The Thursday night game was another ho-hum affair with no individual posting many fantasy points. And then came the final eight seconds.
DE Myles Garrett – The final play for the Steelers erupted into a surreal skirmish between numerous players. Mason Rudolph took exception when he was slammed to the ground on a meaningless final play and apparently tried to yank on Garrett’s helmet (maybe his hand was stuck). Football is a violent game and emotions can get out of hand. But Garrett ripped off Mason’s helmet and conked him on the head with it. Kudos to Mason having a hard noggin since I’m confident I’d still be laid out on the field if I got hit like that.
It did not just cross a line. It sprinted past and into an area that could be argued as a pure criminal assault. Garrett, C Maurkice Pouncey, and DT Larry Ogunjobu were all ejected with six seconds left to play. They will all be fined and further suspended. If Garrett plays this year, it would be a very bad PR move for the NFL. The best message to send is for him to be indefinitely suspended which would mean this year and then he’d be re-evaluated.
RB Kareem Hunt – Two weeks from returning from suspension, his role is now certain. Hunt is not just a third-down back, he’s one of the busier ones in the NFL. After his two games, he’s totaled 13 receptions for 90 yards while adding four to six rushes. Over 16 games, that would be a pace to end with 104 catches for 720 yards. But he’s killed off Nick Chubb’s role as a receiver. Last night, Chubb had no catches and he only turned in two in the previous week. Chubb scored a touchdown in only three of ten games, so those lost reception points have an impact on his fantasy value.
Notable too is that Antonio Callaway was released yesterday due to yet another substance-abuse violation, and his replacement Rashard Higgins never had a target. And in the last two games, the tight ends accounted for only three catches in total. The Browns are now Odell Beckham, Jarvis Landry, and Hunt when they pass. The trio accounted for 30 of the 33 passes thrown.
TE Ross Dwelley – George Kittle hasn’t practiced this week because of his knee and is looking like a likely scratch. That makes the second-year undrafted Dwelly an interesting start on Sunday. His career-best game was in Week 9 at the Cardinals when he caught four passes for 29 yards. Kittle caught six passes for 79 yards and one score in that game so for the position, they combined for ten catches on 12 targets for 108 yards and one score. That was against the No. 32 defense versus tight ends – the Cardinals. The same team that they will face again on Sunday, at home without Kittle.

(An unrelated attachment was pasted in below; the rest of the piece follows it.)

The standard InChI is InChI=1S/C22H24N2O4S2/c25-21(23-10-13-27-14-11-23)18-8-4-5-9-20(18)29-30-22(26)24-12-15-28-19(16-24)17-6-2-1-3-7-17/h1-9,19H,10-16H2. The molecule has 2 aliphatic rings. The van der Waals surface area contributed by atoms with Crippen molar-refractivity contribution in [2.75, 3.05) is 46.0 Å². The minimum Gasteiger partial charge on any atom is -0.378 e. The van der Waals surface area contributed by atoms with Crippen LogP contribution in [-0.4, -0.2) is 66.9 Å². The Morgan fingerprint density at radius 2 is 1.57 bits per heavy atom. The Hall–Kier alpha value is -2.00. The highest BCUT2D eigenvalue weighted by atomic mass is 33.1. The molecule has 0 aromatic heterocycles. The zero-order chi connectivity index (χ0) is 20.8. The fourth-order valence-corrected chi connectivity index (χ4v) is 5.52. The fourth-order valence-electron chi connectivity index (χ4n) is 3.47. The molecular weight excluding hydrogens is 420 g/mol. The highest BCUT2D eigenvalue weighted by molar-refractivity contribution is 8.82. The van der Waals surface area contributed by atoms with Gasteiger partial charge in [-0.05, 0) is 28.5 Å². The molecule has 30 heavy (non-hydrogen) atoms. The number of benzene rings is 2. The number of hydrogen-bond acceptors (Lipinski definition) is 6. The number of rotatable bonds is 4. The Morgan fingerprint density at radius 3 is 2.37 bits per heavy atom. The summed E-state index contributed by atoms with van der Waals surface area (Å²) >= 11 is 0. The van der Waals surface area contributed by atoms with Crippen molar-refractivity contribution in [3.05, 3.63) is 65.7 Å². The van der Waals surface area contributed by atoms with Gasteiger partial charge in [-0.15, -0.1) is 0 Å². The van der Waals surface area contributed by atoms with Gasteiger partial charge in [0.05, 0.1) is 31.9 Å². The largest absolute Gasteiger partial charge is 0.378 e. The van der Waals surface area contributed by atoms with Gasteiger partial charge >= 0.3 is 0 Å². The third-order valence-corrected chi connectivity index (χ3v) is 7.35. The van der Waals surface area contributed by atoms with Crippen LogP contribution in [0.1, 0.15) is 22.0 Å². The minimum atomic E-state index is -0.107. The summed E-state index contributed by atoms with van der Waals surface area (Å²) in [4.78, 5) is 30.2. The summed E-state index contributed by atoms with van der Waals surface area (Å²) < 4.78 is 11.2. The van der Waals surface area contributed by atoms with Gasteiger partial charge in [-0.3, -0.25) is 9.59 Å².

RB Brian Hill – Devonta Freeman hasn’t practiced this week because of his foot injury and is expected to not play. The Falcons paced Ito Smith on injured reserve last week so suddenly the 6-1, 219-pound fifth-round pick of 2017 becomes the Falcons starter this week and possibly next. He only totaled 31 carries for 194 yards (6.3 YPC) over his first two years. Hill never had more than eight carries in any game until last week when he turned in 20 rushes for 61 yards at the Saints (No. 4 defense vs. running backs). He’ll go against the Panthers No. 27 defense this week. Freeman is only 5-8, 206 pounds and Smith is 5-9, 195 pounds. Hill gets to be a rare “big back” for the Falcons facing one of the worst rush defenses this week.
Rookie Running Backs – We studied them, argued about them, pushed them onto our sleeper lists and eventually drafted them. How have they done so far?
Josh Jacobs and David Montgomery rate as fantasy starters and Miles Sanders and Devin Singletary are close but have lacked every-week consistency. Lile most years, the first back drafted is usually a top-ten producer. Nothing after the third round has mattered much and that too mirrors past seasons. Rookie running backs lag the last couple of years but remember that Jacobs was the only first-rounder and Sanders was the only second-rounder. Darrell Henderson has been a whiff by the Rams but otherwise, four of the top five were drafted in the first five. Not many deeply drafted surprises.
Rookie Wide Receivers – I’ve always said that if you never pick a rookie wideout, you’d be making a smart move about 95% of the time. Of course, I always draft them hoping for that “5%” guy and then quietly swapping them for some other scrub with better potential on the waiver wire.
Ironically, the best rookie wideout wasn’t even drafted. But Preston Williams landed on injured reserve after eight games. None of these wideouts have been very consistent and D.K. Metcalf recently ascended to the top with three touchdowns in the last two games. Both Terry McLaurin and Marquise Brown had hot starts to the season but cooled down. I know next season, I will draft more rookie wideouts after they are hyped all summer. And I will regret it 95% of the time.